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SORENSON v. UNITED STATES
April 2, 1982
William SORENSON, a Federal Prisoner at F. C. I., Otisville, New York, Petitioner,
UNITED STATES of America, Warden J. Michael Quinlan, F. C. I. Otisville, New York, Hon. Eugene Gold, District Attorney, Kings County, New York, Respondents
The opinion of the court was delivered by: GAGLIARDI
This is a petition for a writ of habeas corpus pursuant to 28 U.S.C. § 2241. Petitioner William Sorenson seeks an order enjoining federal officials from transferring him from federal to state custody on the ground that such transfer would violate his rights under the Interstate Agreement on Detainers, 18 U.S.C. App. (the "Detainer Agreement"). Much of the relevant factual background is set forth in the decisions denying Sorenson's three prior petitions for writs of habeas corpus to block transfers to state custody and will not be repeated here. See Lopez v. Levi, No. 76 Civ. 5352 (S.D.N.Y. February 28, 1978); Sorenson v. Bell, 441 F. Supp. 265 (S.D.N.Y.1977); Lopez v. Levi, 422 F. Supp. 846 (S.D.N.Y.1976). The instant petition arises out of a request by the Kings County District Attorney on February 8, 1981 for temporary custody of Sorenson in order to retry him for a second time on two indictments following reversal of the convictions on the indictments by the Appellate Division. See People v. Sorenson, 80 A.D.2d 878, 436 N.Y.S.2d 745 (2d Dep't 1981).
Petitioner's principal contention is that under the decision of the Supreme Court in Cuyler v. Adams, 449 U.S. 433, 101 S. Ct. 703, 66 L. Ed. 2d 641 (1981), he is entitled to a judicial hearing before being transferred to the temporary custody of the state pursuant to the Detainer Agreement. This contention is without merit. In Cuyler, the Court held that "prisoners transferred pursuant to the provisions of the (Detainer) Agreement are not required to forfeit any pre-existing rights they may have under state or federal law to challenge their transfer to the receiving State." 449 U.S. at 450, 101 S. Ct. at 712. The prisoner in Cuyler was incarcerated in a jurisdiction that had adopted the Uniform Criminal Extradition Act (the "Extradition Act"). Because the prisoner was entitled to a pre-transfer judicial hearing under the Extradition Act, the Court concluded that his transfer without a hearing to another jurisdiction pursuant to Article IV of the Detainer Agreement was unlawful. Id. The Extradition Act, however, has not been adopted by the United States and therefore does not confer any rights on petitioner. Nevertheless, petitioner, who is represented by counsel, cites no other constitutional or statutory provisions that might entitle a federal prisoner to a judicial hearing prior to being transferred to state custody. In the absence of any such provision, Cuyler clearly does not require a judicial hearing prior to a transfer pursuant to the Detainer Agreement.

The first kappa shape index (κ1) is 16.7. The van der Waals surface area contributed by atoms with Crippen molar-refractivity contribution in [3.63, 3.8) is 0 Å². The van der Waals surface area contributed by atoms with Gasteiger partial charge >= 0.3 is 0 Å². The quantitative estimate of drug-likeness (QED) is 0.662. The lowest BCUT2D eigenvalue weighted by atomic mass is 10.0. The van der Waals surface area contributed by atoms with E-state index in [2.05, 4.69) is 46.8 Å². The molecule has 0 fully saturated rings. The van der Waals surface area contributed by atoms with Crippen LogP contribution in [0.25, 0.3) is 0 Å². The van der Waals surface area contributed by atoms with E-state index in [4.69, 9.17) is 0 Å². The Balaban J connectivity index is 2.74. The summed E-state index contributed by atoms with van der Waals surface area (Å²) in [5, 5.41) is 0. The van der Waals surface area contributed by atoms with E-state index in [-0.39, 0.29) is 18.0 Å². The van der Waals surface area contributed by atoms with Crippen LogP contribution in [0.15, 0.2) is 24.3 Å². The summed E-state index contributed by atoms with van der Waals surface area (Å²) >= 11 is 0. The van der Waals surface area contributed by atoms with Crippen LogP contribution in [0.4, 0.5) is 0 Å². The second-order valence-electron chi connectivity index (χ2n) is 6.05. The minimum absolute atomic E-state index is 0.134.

Petitioner's remaining contentions were previously raised and properly rejected during his prior state and federal proceedings. Accordingly, the petition is dismissed.
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